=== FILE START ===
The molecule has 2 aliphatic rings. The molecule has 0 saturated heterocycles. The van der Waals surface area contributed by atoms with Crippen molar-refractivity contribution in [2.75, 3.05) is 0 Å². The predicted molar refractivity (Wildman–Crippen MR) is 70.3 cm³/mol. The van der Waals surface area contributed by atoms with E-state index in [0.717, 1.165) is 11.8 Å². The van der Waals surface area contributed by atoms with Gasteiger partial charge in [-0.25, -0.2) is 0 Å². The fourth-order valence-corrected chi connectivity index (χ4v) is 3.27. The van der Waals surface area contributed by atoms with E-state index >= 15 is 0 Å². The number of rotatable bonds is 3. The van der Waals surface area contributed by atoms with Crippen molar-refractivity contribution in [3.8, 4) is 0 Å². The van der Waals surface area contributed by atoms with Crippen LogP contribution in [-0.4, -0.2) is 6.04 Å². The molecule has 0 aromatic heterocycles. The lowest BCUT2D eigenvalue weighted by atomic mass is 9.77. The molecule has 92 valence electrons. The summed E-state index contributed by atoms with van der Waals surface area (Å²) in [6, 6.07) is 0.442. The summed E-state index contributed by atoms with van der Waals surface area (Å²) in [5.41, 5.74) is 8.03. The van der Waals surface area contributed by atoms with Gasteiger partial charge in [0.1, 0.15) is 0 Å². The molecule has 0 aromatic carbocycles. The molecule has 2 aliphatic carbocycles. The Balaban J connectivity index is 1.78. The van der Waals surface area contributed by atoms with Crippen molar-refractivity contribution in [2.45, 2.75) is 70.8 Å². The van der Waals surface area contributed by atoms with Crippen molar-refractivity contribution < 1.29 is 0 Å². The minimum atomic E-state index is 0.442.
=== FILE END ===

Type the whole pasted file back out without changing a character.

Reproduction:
The molecule has 2 aliphatic rings. The molecule has 0 saturated heterocycles. The van der Waals surface area contributed by atoms with Crippen molar-refractivity contribution in [2.75, 3.05) is 0 Å². The predicted molar refractivity (Wildman–Crippen MR) is 70.3 cm³/mol. The van der Waals surface area contributed by atoms with E-state index in [0.717, 1.165) is 11.8 Å². The van der Waals surface area contributed by atoms with Gasteiger partial charge in [-0.25, -0.2) is 0 Å². The fourth-order valence-corrected chi connectivity index (χ4v) is 3.27. The van der Waals surface area contributed by atoms with E-state index >= 15 is 0 Å². The number of rotatable bonds is 3. The van der Waals surface area contributed by atoms with Crippen molar-refractivity contribution in [3.8, 4) is 0 Å². The van der Waals surface area contributed by atoms with Crippen LogP contribution in [-0.4, -0.2) is 6.04 Å². The molecule has 0 aromatic heterocycles. The lowest BCUT2D eigenvalue weighted by atomic mass is 9.77. The molecule has 92 valence electrons. The summed E-state index contributed by atoms with van der Waals surface area (Å²) in [6, 6.07) is 0.442. The summed E-state index contributed by atoms with van der Waals surface area (Å²) in [5.41, 5.74) is 8.03. The van der Waals surface area contributed by atoms with Gasteiger partial charge in [0.1, 0.15) is 0 Å². The molecule has 0 aromatic carbocycles. The molecule has 2 aliphatic carbocycles. The Balaban J connectivity index is 1.78. The van der Waals surface area contributed by atoms with Crippen molar-refractivity contribution in [2.45, 2.75) is 70.8 Å². The van der Waals surface area contributed by atoms with Crippen molar-refractivity contribution < 1.29 is 0 Å². The minimum atomic E-state index is 0.442.